Redundancy Advice

- some hints and tips or advice on how to get over redundancy or dismissal and start a new job.

In today's volatile and changing job market, redundancy and dismissal from jobs is part of everyday life. In past years, the employment markets were more stable and in many countries, people help jobs for many years. That has changed and redundancy is something which many people have to deal with.

Different people react to redundancy in different ways, and it must be said that redundancy is never easy. Loosing a job as a result of redundancy normally has psychological effects on people. Redundancy can affect one's confidence, and indeed it can have a major affect on one's outlook on life.

It is obvious, but redundancy and loosing a job will have a major impact on personal finances. This in turn brings concern and worry over the future and how to cope with mounting outgoings.

When facing redundancy and dismissal all these things are natural concerns, and very many other people are in similar situations. Many people have gone through this before and survived. It is therefore necessary to look at how the problems can be overcome and the distress of redundancy or dismissal turned around into an advantage.

It's not your fault

When anyone is made redundant they have a variety of feelings ranging from being rejected through to wondering why you were singled out. The first point to realise is that these feelings are perfectly natural and everyone asks these questions and wonders why.

The truth is that in many cases the reason for being made redundant is that of being in the wrong place at the wrong time. It can be very difficult to make a decision about who has to go. This means that it can be no reflection on the person being made redundant. Often it is the job position that is being made redundant and not the person.

It can take some time to get over the feelings of rejection, anger and loss. These feelings can come at different times and are natural. It can be helpful to talk to friends, and on occasions it may be necessary to seek professional help. It is necessary to work through them so that one can then start to address the pressing problem of what to do next.

Take stock

One ready it is worth taking a long hard look at the options that are available. Some people may want to take the opportunity of a career change, and redundancy can provide the ideal opportunity to take stock and consider this. Alternatively additional training may be the route to providing additional opportunities, although be warned that many employers also want experience on top of the training.

Look to your strengths

Often people underestimate themselves and do not realise the strengths they have. It can be easy, especially after being made redundant to believe that one has few strengths of any value. This is not true as everyone has many strengths and it is really a matter of defining what they are. This can be difficult, but it is worth considering what one did on the previous job and see what enabled you to do it. Talk to friends and any work colleagues who you may in on contact with.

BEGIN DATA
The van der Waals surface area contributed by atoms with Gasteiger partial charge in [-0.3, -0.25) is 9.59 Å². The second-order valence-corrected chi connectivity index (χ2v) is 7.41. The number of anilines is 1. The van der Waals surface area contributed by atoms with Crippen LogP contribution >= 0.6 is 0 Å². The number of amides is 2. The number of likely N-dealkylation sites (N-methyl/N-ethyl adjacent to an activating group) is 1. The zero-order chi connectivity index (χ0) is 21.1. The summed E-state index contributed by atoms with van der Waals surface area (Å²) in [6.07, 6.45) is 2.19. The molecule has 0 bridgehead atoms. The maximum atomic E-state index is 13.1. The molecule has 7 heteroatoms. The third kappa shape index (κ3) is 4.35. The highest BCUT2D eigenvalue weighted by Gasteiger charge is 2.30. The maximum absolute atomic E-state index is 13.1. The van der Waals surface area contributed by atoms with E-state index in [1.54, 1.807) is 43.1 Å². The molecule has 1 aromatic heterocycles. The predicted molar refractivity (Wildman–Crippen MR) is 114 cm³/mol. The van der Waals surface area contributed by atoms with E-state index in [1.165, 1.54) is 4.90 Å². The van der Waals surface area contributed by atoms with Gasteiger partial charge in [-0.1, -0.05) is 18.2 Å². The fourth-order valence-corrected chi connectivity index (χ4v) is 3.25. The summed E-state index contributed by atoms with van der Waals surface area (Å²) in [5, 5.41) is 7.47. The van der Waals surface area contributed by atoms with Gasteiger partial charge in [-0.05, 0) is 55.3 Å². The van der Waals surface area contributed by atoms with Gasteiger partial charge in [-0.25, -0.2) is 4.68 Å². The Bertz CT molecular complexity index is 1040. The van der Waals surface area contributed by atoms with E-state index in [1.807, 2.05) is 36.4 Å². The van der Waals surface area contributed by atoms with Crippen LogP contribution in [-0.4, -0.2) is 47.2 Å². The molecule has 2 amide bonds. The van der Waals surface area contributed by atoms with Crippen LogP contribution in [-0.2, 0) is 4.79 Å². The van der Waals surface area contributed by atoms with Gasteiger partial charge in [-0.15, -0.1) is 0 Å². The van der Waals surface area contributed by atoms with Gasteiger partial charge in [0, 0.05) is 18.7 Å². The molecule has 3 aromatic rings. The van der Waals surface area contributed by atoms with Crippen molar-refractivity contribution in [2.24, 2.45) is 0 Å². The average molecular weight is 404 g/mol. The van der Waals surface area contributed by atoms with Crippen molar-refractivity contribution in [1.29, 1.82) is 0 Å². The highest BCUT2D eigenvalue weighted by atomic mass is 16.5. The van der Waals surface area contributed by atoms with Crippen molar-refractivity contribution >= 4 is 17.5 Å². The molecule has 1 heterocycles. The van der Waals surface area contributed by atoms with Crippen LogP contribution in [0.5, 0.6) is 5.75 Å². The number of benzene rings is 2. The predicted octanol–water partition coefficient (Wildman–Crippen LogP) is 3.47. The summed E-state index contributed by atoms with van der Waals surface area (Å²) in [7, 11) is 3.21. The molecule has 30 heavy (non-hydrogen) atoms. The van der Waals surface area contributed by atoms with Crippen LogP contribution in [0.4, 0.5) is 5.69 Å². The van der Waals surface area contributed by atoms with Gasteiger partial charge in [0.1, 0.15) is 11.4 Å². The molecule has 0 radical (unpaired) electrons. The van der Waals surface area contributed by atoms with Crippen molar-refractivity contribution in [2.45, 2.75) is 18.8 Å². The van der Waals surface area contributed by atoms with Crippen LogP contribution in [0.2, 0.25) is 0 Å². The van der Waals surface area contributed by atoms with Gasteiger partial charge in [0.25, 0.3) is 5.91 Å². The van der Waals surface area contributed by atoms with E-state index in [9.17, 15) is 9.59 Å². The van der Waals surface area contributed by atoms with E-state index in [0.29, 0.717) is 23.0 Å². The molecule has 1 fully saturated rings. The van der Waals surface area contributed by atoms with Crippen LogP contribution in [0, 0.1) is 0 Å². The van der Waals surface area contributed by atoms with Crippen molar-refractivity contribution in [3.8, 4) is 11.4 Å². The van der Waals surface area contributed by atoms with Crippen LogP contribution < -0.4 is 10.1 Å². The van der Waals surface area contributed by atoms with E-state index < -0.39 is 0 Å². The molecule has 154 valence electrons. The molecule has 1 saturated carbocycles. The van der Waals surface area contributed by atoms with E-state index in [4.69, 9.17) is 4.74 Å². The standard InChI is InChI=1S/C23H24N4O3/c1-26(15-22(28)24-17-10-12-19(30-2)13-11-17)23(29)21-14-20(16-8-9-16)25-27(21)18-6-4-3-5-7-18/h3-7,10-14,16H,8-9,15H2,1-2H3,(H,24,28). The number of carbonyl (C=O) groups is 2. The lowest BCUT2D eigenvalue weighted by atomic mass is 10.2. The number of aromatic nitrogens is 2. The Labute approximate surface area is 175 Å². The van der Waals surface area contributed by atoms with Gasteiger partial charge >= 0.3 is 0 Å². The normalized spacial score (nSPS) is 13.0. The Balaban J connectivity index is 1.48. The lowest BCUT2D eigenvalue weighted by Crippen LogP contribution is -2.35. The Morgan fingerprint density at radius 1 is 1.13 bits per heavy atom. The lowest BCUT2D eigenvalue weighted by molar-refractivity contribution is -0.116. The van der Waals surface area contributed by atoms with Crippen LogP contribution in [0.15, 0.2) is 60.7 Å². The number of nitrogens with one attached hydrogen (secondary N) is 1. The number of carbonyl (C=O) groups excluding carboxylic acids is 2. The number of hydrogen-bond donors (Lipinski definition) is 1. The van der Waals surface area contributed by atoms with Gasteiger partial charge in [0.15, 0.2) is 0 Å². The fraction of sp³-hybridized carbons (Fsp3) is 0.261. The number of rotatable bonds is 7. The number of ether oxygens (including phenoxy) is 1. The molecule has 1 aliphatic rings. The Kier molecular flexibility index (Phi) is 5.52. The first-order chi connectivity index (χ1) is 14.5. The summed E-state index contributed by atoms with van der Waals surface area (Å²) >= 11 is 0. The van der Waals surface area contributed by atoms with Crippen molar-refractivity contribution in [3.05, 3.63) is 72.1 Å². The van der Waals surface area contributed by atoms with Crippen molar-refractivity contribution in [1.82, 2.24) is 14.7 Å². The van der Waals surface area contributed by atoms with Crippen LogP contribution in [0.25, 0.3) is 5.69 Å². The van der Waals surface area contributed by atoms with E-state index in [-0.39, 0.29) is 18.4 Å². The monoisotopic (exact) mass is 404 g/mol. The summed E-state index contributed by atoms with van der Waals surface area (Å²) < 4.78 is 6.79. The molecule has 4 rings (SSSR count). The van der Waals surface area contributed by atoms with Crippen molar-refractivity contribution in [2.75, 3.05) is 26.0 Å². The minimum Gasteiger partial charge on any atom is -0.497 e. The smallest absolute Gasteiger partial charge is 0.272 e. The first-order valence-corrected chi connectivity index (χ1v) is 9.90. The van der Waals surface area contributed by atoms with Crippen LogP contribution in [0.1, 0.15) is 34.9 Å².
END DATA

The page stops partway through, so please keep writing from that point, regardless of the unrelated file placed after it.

Make a list of your strengths as seen by different people. It is then possible to match them all together and look at recurring patterns.

The strengths can then be used in any CV that may be written, and by examining what your strengths really are, then you can have more conviction about them when ultimately going for interview.

Use available resources

There are many resources available for anyone who has been made redundant.

  • Often employers offer workshops for CVs and general career advice. Even though there may be resentment towards the former employer, these workshops and seminars can be very good. They are normally focussed towards the area which will be of interest.
  • Look around the Internet as there are many good resources available for all manner of requirements. Take a good look and make the most of the free services.
  • The local employment office or job centre is likely to have a number of resources that can be used to good effect. These should be investigated and used as required.
  • Dependent upon your country, local government / local council may offer advice, and they may have some useful services available. Check to see whether there are any and whether they are appropriate.
  • Friends are always a good resource. They may have had similar experiences, or they may know where to find something you need. Talk things over with them.

Go for it!

Having looked at the possibilities it is then necessary to put everything into place. Knowing what you want to do there are a number of actions to take:

  • Write a good CV - get help if necessary.
  • Draw up a list of possible employers and submit CVs to them.
  • Submit CVs via internet resources - look for Job agencies on this site.
  • Visit local employment agencies and submit CVs to them.


In summary, try to remain positive. There will be set-backs, but these can be overcome. You stand a far better chance of success if you believe in yourself and have prepared well for any interviews. Even though have had a set-back by being made redundant, it can looked upon as a new opportunity, and often many people look back and are grateful for the change as it forced them to change out of a job they had been in for too long. It is not always easy but perseverance usually pays off.

By Ian Poole

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